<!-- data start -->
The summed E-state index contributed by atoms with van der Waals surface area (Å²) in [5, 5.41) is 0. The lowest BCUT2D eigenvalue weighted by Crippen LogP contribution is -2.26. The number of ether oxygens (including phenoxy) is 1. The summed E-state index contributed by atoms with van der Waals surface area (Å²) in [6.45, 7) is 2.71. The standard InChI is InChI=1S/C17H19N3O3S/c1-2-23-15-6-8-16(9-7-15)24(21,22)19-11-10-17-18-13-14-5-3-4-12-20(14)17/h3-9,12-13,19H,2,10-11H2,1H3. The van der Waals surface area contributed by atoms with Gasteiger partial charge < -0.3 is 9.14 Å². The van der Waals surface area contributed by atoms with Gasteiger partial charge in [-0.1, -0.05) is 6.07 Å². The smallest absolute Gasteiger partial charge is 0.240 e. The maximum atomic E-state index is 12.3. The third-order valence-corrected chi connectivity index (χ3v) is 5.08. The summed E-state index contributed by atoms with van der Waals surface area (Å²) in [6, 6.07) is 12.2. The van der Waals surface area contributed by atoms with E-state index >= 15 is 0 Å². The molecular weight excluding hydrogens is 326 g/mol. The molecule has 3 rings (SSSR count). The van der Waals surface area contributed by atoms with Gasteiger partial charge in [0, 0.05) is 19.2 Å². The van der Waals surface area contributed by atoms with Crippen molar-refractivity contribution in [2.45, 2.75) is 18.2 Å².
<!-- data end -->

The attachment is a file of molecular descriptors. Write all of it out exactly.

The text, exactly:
The summed E-state index contributed by atoms with van der Waals surface area (Å²) in [5, 5.41) is 0. The lowest BCUT2D eigenvalue weighted by Crippen LogP contribution is -2.26. The number of ether oxygens (including phenoxy) is 1. The summed E-state index contributed by atoms with van der Waals surface area (Å²) in [6.45, 7) is 2.71. The standard InChI is InChI=1S/C17H19N3O3S/c1-2-23-15-6-8-16(9-7-15)24(21,22)19-11-10-17-18-13-14-5-3-4-12-20(14)17/h3-9,12-13,19H,2,10-11H2,1H3. The van der Waals surface area contributed by atoms with Gasteiger partial charge < -0.3 is 9.14 Å². The van der Waals surface area contributed by atoms with Gasteiger partial charge in [-0.1, -0.05) is 6.07 Å². The smallest absolute Gasteiger partial charge is 0.240 e. The maximum atomic E-state index is 12.3. The third-order valence-corrected chi connectivity index (χ3v) is 5.08. The summed E-state index contributed by atoms with van der Waals surface area (Å²) in [6, 6.07) is 12.2. The van der Waals surface area contributed by atoms with E-state index >= 15 is 0 Å². The molecular weight excluding hydrogens is 326 g/mol. The molecule has 3 rings (SSSR count). The van der Waals surface area contributed by atoms with Gasteiger partial charge in [0, 0.05) is 19.2 Å². The van der Waals surface area contributed by atoms with Crippen molar-refractivity contribution in [2.45, 2.75) is 18.2 Å².